BOSTON ( MainStreet) -- During a speech this month before the National Association of Homebuilders, Fed Chairman Ben Bernanke shared his views on ways to escape the nation's foreclosure crisis. Among the ideas in that speech (as well as in a report to Congress in January): rent-to-own properties. "Rent-to-own provisions, which would give existing tenants the option to purchase their properties during their tenancies, might facilitate the transition of some renters back to the owner-occupied market," the report says. "Such provisions may also reduce costs by encouraging renters to maintain their properties to a greater extent."
Rent-to-own provisions, which give tenants the option to buy their rentals, could help renters and owners, the Fed says.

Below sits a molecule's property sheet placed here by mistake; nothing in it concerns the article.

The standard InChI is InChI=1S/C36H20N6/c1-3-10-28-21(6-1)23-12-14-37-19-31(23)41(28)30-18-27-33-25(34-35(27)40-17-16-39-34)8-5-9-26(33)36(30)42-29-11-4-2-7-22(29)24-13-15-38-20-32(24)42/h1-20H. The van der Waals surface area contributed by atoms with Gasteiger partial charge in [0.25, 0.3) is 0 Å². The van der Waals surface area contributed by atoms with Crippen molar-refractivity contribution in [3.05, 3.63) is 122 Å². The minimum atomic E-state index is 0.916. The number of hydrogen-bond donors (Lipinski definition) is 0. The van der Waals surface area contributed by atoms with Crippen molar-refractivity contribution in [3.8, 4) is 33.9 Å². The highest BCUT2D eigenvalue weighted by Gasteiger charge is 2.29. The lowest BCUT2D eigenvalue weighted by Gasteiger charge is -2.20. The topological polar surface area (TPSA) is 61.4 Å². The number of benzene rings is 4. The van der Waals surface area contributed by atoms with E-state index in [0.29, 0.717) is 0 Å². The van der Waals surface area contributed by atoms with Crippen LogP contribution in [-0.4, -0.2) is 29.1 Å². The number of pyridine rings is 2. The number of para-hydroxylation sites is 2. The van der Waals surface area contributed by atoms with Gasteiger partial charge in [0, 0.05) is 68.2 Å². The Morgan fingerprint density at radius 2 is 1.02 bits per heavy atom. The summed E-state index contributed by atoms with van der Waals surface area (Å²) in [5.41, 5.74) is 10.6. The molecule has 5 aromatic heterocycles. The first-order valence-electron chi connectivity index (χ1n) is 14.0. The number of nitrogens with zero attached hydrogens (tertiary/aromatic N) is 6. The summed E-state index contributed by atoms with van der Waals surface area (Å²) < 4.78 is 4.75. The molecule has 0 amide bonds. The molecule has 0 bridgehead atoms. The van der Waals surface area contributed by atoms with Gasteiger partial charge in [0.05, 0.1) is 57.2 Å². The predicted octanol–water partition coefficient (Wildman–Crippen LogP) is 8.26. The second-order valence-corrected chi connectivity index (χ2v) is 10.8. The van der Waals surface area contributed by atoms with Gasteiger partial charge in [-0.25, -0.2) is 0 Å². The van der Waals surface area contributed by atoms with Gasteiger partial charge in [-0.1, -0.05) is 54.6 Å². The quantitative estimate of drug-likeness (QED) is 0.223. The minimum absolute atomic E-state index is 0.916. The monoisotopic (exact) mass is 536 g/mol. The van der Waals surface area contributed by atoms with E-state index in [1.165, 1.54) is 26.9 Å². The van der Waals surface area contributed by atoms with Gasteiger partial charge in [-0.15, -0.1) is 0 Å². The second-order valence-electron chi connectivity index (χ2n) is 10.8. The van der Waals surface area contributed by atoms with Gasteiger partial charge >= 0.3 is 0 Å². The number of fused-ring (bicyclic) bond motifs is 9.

Commercial banks and savings and loans in the U.S. own more than $11 billion in housing stock, a share of the marketplace referred to as real estate owned, or REO, properties. Bernanke supports the idea that a share of these creditor-owned properties be offered as "rent-to-own" properties rather than linger on the open market. It remains to be seen if banks will take Bernanke up on his suggestion. But the concept of rent-to-own and lease-to-own housing may be gaining traction among individual buyers and sellers. Hard numbers on how many such properties there are isn't easy to come by -- the National Association of Realtors, for example, doesn't keep a tally.